“My love of chocolate making came from my mother, who is from Newfoundland,” says Vintage Sweet Shoppe owner Debbie Dever. To stave off boredom during the region’s harsh winters, Debbie’s grandmother taught her children to craft candy and treats. Her mother passed the skills she learned on winter days down to Debbie, who channels her passion into her handmade truffles, flavored fudges, and chocolate-drenched nut clusters. Her signature wine-infused truffles pair sips of champagne, port wine, and Napa Valley vinos with complementary chocolates chosen based on cocoa content and willingness to tell embarrassing stories about their compatriots. Dever’s team of innovative chocolatiers has been making chocolates for more than 30 years and also hand-mold chocolate-covered wine bottles—featured on the Food Network—by shrink-wrapping full bottles of wine before coating their surfaces in dark or milk chocolate, leaving each label framed by an edible exterior. The shop also serves espresso coffee drinks, frozen yogurt, and ice cream.
When people are ill, they usually either make a doctor's appointment or lie in bed and wait it out. Pharmaca Integrative Pharmacy has created a third option. Visits to its stores, which are scattered across the western US, are more casual than a doctor's visit but less passive than bed rest. Each location's team of health experts, including credentialed pharmacists, naturopathic doctors, herbalists, nutritionists, and more, consult with customers?no appointment needed.
But Pharmaca aims to serve its customers every day, not just on sick days. Its stores have been drawing droves of clients since 2000, partly because they meet so many needs in just one spot. In addition to a full-service pharmacy, Pharmaca offers organic and food-based vitamins from MegaFood and New Chapter; professional-grade skin care and cosmetics from Jane Iredale, Sanitas, and Dr. Hauschka; and therapeutic-grade supplements from Metagenics and Thorne Research. Customers can also choose from an assortment of homeopathic remedies, herbal formulations, medical supplies, toiletries, gifts, and fair-trade chocolates.
Mike Bee and Jim Peterson first teamed up in the early 90s, working side by side to resolve legal cases at their firm in Charleston, West Virginia. At the end of the workday, the two would often uncork a bottle of wine, discussing the characteristics of their favorite bottles in between sips. While attending a law convention in 1994, they toured the wineries of Napa Valley, and the experience proved inspirational. They enlisted the help of veteran winemaker Ray Coursen, and Falcor Winery was born.
In order to achieve an exceptionally balanced taste, the Falcor team selects grapes harvested at peak ripeness, well before the expiration dates spelled out by their vines. This fastidiousness has paid off. Their 2005 Napa Valley cabernet sauvignon earned a spot on Wine & Spirits’ Year’s Best Cabernet & Blends list in 2010. This wine and others can be enjoyed in the winery's tasting salon, where award-winning chef Chay Woerz prepares menus and tastings that incorporate smoked meats and cheeses and wine-infused chocolate.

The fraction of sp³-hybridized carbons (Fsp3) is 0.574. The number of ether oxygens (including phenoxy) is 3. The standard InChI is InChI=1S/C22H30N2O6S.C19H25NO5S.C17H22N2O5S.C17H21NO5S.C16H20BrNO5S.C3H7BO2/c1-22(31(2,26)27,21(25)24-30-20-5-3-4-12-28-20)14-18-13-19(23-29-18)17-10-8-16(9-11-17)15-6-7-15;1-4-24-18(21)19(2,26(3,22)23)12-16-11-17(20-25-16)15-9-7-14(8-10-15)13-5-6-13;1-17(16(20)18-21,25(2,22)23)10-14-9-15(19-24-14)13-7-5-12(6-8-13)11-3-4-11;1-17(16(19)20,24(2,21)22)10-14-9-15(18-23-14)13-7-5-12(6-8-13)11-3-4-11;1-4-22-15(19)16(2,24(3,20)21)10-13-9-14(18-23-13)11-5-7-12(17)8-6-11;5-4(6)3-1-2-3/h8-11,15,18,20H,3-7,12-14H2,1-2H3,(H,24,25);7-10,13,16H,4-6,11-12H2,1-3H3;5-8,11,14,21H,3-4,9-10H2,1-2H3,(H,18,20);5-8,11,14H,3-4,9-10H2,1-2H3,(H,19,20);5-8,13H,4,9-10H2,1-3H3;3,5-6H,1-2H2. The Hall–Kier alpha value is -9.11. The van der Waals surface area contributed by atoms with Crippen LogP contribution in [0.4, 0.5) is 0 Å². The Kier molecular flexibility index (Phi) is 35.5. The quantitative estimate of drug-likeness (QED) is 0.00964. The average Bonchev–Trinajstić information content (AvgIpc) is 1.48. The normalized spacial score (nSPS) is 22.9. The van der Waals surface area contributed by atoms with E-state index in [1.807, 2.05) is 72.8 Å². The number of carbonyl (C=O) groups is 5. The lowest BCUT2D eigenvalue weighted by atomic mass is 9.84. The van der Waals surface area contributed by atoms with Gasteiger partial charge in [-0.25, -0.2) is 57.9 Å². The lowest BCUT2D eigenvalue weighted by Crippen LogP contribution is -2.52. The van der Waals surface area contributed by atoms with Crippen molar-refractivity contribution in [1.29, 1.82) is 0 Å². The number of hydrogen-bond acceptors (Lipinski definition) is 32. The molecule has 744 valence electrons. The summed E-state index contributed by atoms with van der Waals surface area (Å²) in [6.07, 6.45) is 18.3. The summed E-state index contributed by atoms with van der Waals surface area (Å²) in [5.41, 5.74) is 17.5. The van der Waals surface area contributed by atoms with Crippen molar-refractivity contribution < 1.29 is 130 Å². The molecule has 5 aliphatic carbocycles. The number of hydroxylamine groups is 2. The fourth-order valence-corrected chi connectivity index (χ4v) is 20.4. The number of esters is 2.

The brand American Apparel, which recently celebrated its 10-year anniversary, conjures up images of stylish and well-fitting fashion basics. It also likely brings to mind sassy advertisements featuring long-haired beauties in natural makeup posing in skin-bearing bodysuits and loungewear.
But what many don't know about the brand?despite its name and the slice of apple pie that comes with every purchase?is that all of its clothes are made in America. Everything from sewing and cutting to accounting and marketing happens in one building in downtown Los Angeles, and the rest occurs within a 30-mile radius. Not only that, every slim-fitting pair of pants, spandex bodysuit, and v-neck T-shirt is made in a sweatshop-free environment.
Plus, keeping everything in house means the company eliminates unnecessary and wasteful factors, such as shipping fuel and packing materials, as well as provides jobs to Angelenos, instead of outsourcing them.
The aisles at Napa Valley Art Supplies are as colorful as the paintings their materials help to create. Tubes of oil, acrylic, and watercolor paints, from brands such as Prismacolor and Liquitex, await to top an arsenal of Winsor & Newton brushes made to suit varying types of paint, desired brushstrokes, or canvas tickle-thresholds. Beads, jewelry, water-soluble crayons, and frames help inspire other artistic endeavors, while markers and eco-friendly Plutonium and Liquitex spray paints fuel onsite expression during BYOB events, which?in the past?have included a Spray Can Slam with local writers and street artists.
Napa Valley Adventure Boot Camp owner Jeff Larson and his team of trainers know all about breaking a sweat. Each day, they challenge their students with fitness classes that string cardio and resistance workouts into a challenging chain of intense exercise. They also understand that water and electronics don't mix—instead of hosting their classes inside gyms filled with treadmills and stationary bikes, they stage their regimens outdoors, fortifying their workouts with rejuvenating sunrays and the encouraging shrieks of onlooking robins.